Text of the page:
“Apart from the doctors treating him, the parents, and the courts who have had access to his medical data, no one knows how severely affected by his condition this young boy is. The condition he has can cause irreversible damage to his brain (and other organs) – by which I mean are the cells there now dead, and no therapy can help. In order for the courts to make a decision, they will have had all this evidence presented to them. On each occasion it has been presented to a court, they have considered what is in his ‘best interests’ – and after all the evidence, decided it is not something that will help him.

“The team who signed the letter, while having great expertise in mitochondrial illness, do not have any additional information about the patient than any other member of the public. As such, speculating about the potential impact of this treatment on him is problematic. It is very positive that GOS have once again looked to get the courts to help support such a difficult decision.

“It would seem that this could be easily solved by giving out more information about his condition, but the clinical team cannot, and rightly have not done this. This would strip him of his confidentiality. It is therefore important to remember that this is not a PR battle. I cannot contribute to the debate, beyond repeating these generalities and commenting on public domain documents. No-one can.”


Prof. Alastair Sutcliffe, Professor of General Paediatrics at UCL, said:

“Poor Charlie has a very rare disease in which the organelle which provides energy source used in daily cell life, called the mitochondrion, has a gene defect. The reason mitochondrial diseases are rare is because they are usually fatal. They show up in babies or young children more often than in later life.  If not fatal they are progressive and cause serious neurological illnesses which cannot be cured.

“Charlie has one of those most severe of mitochondrial diseases and is untreatable. Medicine is advancing at a wonderful speed but some illnesses are still fatal.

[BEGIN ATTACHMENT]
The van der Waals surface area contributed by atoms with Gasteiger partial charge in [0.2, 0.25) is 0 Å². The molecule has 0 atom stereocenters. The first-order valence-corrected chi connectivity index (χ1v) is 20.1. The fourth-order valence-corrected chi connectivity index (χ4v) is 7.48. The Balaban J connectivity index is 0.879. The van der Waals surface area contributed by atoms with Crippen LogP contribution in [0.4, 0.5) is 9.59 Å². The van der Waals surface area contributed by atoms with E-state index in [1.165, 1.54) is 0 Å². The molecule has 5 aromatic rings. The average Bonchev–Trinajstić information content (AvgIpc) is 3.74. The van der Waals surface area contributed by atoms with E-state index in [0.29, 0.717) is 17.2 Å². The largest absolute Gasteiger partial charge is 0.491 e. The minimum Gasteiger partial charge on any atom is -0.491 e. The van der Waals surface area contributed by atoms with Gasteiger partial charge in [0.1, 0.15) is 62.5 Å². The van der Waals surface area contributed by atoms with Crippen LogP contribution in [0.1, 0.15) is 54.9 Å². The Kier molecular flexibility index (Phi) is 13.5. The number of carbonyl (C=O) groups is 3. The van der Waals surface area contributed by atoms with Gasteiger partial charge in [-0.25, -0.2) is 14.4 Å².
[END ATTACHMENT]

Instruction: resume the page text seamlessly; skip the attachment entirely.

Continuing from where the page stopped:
“Gene therapy is in its infancy and is a promising field of human endeavour.  But there are 6000 inheritable recessive conditions in humans – the prospect of them being cured is some time off.

“When a decision to withdraw life support is made for a baby this is not taken lightly and there are often tears in the medical and nursing staff looking after such a baby. But ultimately there is not a cure for many rare diseases. 40% of all rare diseases are in children under age 5 years, and of those most are fatal.  The combined burden of such conditions in the UK is such that 1 in 300 people have a rare disease.

“Scientists and medical technology companies are making strides to find cures or treatments for many conditions. But alas, in the case of poor little Charlie, there are simply limits to medicine as we know it.”


Prof. Julian Savulescu, Uehiro Chair in Practical Ethics at the University of Oxford, said:

“Charlie Gard should have been allowed to go to the US for experimental treatment back in April (or better January when it was first considered), not because he would have been cured but just because we couldn’t then be confident his life would have been “intolerable”, or not worth living. The rational strategy was to give a trial of treatment, say 3 months, and agree with the family to withdraw ventilation if there was no improvement. If this had been done we would now have some information on whether there is any prospect of improvement.

“The critical quote in the judgment of Justice Francis in the High Court back in April is from the independent US expert in nucleoside replacement therapy, Dr I: “He said that he thought that the treatment, if administered, was unlikely to be of any benefit to Charlie’s brain. He described the probability as low, but not zero.” Dr I said that if Charlie were his patient, he would push for a trial of treatment.

“Is 3 months of suffering associated with intensive care worth taking for a 1/10 000 chance of improvement? This is a value judgement about which there is reasonable disagreement.